Disclaimer: The following features stunts performed either by professionals or under the supervision of professionals. Accordingly, the producers insist that no one tries to recreate or re-enact any stunt or activity performed in this film.
This was the description under a recent YouTube documentary I watched.
That was enough to catch my eye before I even watched the video.
What followed opened my eyes even more as this group of people went on a ‘training’ program with Wim Hof.
Wim Hof, also known as The Iceman, is a Dutch extreme athlete noted for his ability to withstand extreme cold. He has set Guinness world records for swimming under ice and prolonged full-body contact with ice, and still holds the record for a barefoot half-marathon on ice and snow.
In the documentary, the group thought they were going to learn his breathing and meditation techniques so they could also tolerate zero temperatures.
The Iceman had other ideas.
The first day and without any preparation at all he had them jump 20 feet (6m) from a rock into a freezing river wearing only shorts.
Later that day he had them return to the river and stay in it for 10 minutes.
10 minutes! With a water temperature only fractionally above freezing!!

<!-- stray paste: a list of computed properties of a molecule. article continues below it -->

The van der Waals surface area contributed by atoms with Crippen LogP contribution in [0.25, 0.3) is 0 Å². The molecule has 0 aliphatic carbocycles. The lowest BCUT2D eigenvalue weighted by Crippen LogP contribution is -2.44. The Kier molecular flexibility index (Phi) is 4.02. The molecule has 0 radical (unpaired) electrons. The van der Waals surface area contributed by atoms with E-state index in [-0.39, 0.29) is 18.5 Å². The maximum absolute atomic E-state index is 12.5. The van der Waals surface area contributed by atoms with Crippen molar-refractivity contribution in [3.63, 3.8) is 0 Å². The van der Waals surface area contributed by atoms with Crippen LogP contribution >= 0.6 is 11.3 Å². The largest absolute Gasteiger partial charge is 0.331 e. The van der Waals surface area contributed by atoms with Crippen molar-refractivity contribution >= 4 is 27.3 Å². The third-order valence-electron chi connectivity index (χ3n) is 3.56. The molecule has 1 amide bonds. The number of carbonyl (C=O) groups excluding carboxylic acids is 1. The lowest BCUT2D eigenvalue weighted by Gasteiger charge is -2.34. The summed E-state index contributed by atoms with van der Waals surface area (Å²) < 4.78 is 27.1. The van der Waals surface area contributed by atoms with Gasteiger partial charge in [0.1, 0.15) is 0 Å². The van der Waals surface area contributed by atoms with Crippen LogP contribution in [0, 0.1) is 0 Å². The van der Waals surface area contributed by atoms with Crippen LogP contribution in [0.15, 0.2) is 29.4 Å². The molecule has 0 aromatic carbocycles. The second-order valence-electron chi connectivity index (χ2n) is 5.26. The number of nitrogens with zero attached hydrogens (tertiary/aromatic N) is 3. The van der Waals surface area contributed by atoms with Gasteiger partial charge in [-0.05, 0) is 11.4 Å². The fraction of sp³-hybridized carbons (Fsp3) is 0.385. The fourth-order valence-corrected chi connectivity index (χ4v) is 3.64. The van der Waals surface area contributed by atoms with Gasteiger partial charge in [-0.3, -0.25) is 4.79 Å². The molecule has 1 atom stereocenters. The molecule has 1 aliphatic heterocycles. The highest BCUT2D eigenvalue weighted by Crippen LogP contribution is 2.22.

2 days later they hiked up a mountain in a freezing blizzard and still only wearing shorts.
The point of it all was to control and use the power of the mind.
What does this have to do with horses?
Keep reading to find out…
My horses were born and raised in California and before we moved east we all lived down in the southern part of the state, which meant it was almost always a beautiful warm day.
This also meant there was really never a day that I couldn’t get out to play with my boys or take them out for a ride.
But now that we are in Maryland, we have freezing cold days during the winter, a couple of weeks ago it went down to 7 degrees at night and 20 degrees during the day.
I know many people have it a lot worse and I guess it depends on what you’re used to but it’s still a big change for me and my horses.
I wake up to 12 degrees and my head says, “roll over and stay under the warm covers” but my heart says, “I need to see my boys and be with them”.
Sometimes my head wins, but most of the time my heart takes over.
Even so, it took a bit of a mindset shift going from West Coast to East Coast as I try to make lemonade out of the lemons mother nature throws at us.
So on snowy days, we enjoy making snow angels, we ride around under the trees knocking the snow off and laughing together or we go running through or jumping the snowbanks.
However, freezing weather and painfully cold winds are another matter and we’re all confined to the indoors, and my heart aches because I can’t spend time with my boys.
I have to tell myself, “There is nothing I can do since they have to be in their stalls to keep them warm in 7-degree weather and it is just too painful for me to go out into this weather.”
One day recently though I just couldn’t stand not spending time with them any longer as I thought back to the YouTube documentary.